Oh, all right, I have retrieved one from the recycle bin…
A recycle bin favourite – bass playing is a tough job
The spotlight moved away from the artist, I was unable to focus and he was also expressing himself by jumping around a lot. An impossibly difficult situation to capture.
The purpose of gig lighting
Personally, I prefer stage lighting to have periods where it is consistent, combined with some feature lighting for the artist or subject. It is akin to creating a studio lighting setup. This is not always possible, but certainly something to aim for.
The artist would probably request lighting that is complimentary to their ‘message’ or brand and (hopefully) said message may have similarities to my requirement for feature lighting.
As for lighting for the promoter, venue and media?
They largely require photographs for promotional purposes, therefore lighting that assists the photographer should also serve them well.
For the audience, meanwhile, remember what was said back at the top of the article: we all have the means to photograph and the desire for performance. But, consider this as you read on, that sonically, it is common to have mega sound systems that could turn an audience into pulp – whereas, visually, we can be left in the dark.
Loka live at the Capstone Theatre
Conclusion: good design doesn’t cost.
It needn’t take much to create an environment that actually helps us capture the images that social media craves, so we can show everyone what a great time we are having and increase our readership.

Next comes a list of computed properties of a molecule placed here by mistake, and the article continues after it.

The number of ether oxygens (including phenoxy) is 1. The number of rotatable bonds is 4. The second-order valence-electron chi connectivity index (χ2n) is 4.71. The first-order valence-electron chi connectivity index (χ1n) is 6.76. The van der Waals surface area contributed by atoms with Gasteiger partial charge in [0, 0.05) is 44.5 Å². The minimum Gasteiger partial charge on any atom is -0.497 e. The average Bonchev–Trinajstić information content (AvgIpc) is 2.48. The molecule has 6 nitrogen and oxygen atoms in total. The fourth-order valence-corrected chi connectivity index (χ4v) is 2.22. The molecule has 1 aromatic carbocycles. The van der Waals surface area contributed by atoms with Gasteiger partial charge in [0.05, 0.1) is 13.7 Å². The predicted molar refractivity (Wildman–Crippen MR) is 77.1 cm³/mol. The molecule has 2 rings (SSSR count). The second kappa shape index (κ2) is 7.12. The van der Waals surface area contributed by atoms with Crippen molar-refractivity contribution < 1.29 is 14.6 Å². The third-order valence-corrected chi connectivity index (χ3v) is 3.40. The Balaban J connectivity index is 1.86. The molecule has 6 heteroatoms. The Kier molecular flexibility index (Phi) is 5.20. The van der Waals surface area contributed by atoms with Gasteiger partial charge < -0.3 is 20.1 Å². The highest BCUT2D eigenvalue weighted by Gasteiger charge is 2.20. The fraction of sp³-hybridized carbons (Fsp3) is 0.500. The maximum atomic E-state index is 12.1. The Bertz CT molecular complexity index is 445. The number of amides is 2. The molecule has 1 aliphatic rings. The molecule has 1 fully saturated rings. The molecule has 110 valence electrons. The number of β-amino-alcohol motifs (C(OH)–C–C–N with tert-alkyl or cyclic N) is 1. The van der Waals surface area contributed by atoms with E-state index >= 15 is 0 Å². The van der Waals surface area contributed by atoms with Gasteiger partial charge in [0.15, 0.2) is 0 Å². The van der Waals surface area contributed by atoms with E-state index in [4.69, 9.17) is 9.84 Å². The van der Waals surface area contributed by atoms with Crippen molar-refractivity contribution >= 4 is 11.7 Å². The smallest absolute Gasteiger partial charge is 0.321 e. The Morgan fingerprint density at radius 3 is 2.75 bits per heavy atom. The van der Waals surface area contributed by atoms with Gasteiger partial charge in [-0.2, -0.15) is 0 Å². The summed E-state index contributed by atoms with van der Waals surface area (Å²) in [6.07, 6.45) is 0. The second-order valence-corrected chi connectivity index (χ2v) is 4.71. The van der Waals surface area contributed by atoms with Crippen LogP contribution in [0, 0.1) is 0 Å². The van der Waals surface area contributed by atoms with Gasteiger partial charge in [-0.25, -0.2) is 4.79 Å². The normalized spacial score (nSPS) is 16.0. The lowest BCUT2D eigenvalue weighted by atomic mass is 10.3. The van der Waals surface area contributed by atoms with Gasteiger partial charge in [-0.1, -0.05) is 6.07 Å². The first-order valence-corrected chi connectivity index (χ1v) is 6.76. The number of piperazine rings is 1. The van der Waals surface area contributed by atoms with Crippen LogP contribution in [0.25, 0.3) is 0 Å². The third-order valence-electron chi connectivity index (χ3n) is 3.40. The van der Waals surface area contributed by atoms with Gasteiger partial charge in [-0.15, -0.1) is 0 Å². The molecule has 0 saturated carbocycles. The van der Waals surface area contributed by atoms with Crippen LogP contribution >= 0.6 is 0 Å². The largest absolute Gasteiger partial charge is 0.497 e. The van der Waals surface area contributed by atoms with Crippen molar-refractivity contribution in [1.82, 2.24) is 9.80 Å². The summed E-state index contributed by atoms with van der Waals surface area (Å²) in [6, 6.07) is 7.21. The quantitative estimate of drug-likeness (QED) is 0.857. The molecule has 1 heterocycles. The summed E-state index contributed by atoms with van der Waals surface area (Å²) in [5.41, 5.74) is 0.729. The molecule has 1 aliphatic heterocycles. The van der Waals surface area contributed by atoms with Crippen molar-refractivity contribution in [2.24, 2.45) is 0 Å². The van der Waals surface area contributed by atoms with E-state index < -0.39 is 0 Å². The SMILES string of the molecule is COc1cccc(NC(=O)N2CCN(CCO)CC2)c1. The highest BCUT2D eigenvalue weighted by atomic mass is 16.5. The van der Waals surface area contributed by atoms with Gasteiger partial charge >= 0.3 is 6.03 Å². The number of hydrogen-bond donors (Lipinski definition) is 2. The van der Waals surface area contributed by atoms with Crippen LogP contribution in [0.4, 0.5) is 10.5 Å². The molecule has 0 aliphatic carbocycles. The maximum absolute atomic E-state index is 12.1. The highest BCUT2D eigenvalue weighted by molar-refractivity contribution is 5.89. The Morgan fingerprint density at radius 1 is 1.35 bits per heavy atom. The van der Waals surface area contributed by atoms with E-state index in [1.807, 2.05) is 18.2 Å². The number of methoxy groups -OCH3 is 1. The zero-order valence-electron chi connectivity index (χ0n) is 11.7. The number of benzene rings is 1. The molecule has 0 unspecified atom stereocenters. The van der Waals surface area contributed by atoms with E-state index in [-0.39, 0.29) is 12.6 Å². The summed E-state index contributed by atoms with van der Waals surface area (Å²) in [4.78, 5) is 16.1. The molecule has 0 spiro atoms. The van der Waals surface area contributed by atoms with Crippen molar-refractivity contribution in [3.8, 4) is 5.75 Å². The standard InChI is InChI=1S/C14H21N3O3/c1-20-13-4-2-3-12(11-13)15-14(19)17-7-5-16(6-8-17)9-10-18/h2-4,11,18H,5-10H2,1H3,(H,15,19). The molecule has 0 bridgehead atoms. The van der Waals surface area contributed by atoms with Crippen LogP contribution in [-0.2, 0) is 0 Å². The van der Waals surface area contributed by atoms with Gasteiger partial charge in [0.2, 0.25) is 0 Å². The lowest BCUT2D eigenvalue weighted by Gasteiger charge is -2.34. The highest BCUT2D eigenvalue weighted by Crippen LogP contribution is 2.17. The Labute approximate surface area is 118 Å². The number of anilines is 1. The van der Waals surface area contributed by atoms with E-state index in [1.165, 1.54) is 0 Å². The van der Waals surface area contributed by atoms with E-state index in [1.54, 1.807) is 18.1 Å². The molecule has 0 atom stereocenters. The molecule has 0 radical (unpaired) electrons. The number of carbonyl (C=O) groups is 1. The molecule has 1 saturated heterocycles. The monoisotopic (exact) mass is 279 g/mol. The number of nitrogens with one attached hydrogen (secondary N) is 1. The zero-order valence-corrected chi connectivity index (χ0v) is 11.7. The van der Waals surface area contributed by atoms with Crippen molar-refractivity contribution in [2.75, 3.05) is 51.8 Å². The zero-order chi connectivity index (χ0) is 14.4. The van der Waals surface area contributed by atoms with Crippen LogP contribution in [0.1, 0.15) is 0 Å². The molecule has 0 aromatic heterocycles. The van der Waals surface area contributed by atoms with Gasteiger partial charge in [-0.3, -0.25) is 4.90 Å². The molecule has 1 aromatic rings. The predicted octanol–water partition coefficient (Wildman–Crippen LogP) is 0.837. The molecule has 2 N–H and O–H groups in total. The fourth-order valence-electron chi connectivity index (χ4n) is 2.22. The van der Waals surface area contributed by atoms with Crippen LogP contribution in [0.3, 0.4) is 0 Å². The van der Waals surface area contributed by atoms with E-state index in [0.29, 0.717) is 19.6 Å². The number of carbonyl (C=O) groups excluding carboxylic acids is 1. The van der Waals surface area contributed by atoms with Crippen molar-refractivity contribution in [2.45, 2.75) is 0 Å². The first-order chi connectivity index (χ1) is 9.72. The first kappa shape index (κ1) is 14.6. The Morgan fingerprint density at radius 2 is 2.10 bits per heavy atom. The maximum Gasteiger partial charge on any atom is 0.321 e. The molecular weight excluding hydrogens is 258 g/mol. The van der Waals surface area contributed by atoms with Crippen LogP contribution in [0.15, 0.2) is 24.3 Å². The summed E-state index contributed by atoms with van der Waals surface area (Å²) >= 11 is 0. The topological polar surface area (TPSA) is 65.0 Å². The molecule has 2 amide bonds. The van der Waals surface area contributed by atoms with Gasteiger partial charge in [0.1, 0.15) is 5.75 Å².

My Artist to Audience Process
Artist -> promoter -> venue -> technician -> photographer -> media -> audience
If I’m to increase the value of my photography, then there are many participants in the process each with their own requirements that require consideration.
The artist: to deliver energy and a visual message.
The promoter: to deliver value for all.
The venue: providing the business.
Technician: offering artistic support (ie: lighting).
Photographer: capturing the light.
Media: Convey the message from the live performance.
Audience: provide a reaction.
It’s not surprising the audience has an empathy with the artist, as they have become fans because they ‘get it’. The promoter, venue and media are important facilitators in a photographer’s process and they influence the ability to photograph more logistically than creatively.
I removed the artist/audience out of my creative part of the process, because they already know what they are doing at the gig and are there for me to observe and photograph. They just need to turn up, which again is more of a logistical issue. Therefore, on the night, I strip the main contributors down to just the lighting and the photographer which has served me well.
My chosen conclusion, however, has benefits to all of us – so it seems worthy of further development or do we let sleeping dogs lie?
Aquaria at Williamson Tunnels
All images by Getintothis’ Simon Lewis.
Further reading on Getintothis:
Flying in the face of adversity – the demise of the music press in the digital age.
Bob Dylan, Run DMC and the moral dilemma of selling out to advertising
Getintothis on the music battle for our soul – are you in or out of the box?
Liverpool Record Store Day 2014: Word from Probe, 3B Records and Dig Vinyl.
Liverpool Sound City 2014: He used to come round wearing make up and strange Japanese Kimono clothing – David Pichilingi
LightNight 2014: Guide to music and performance highlights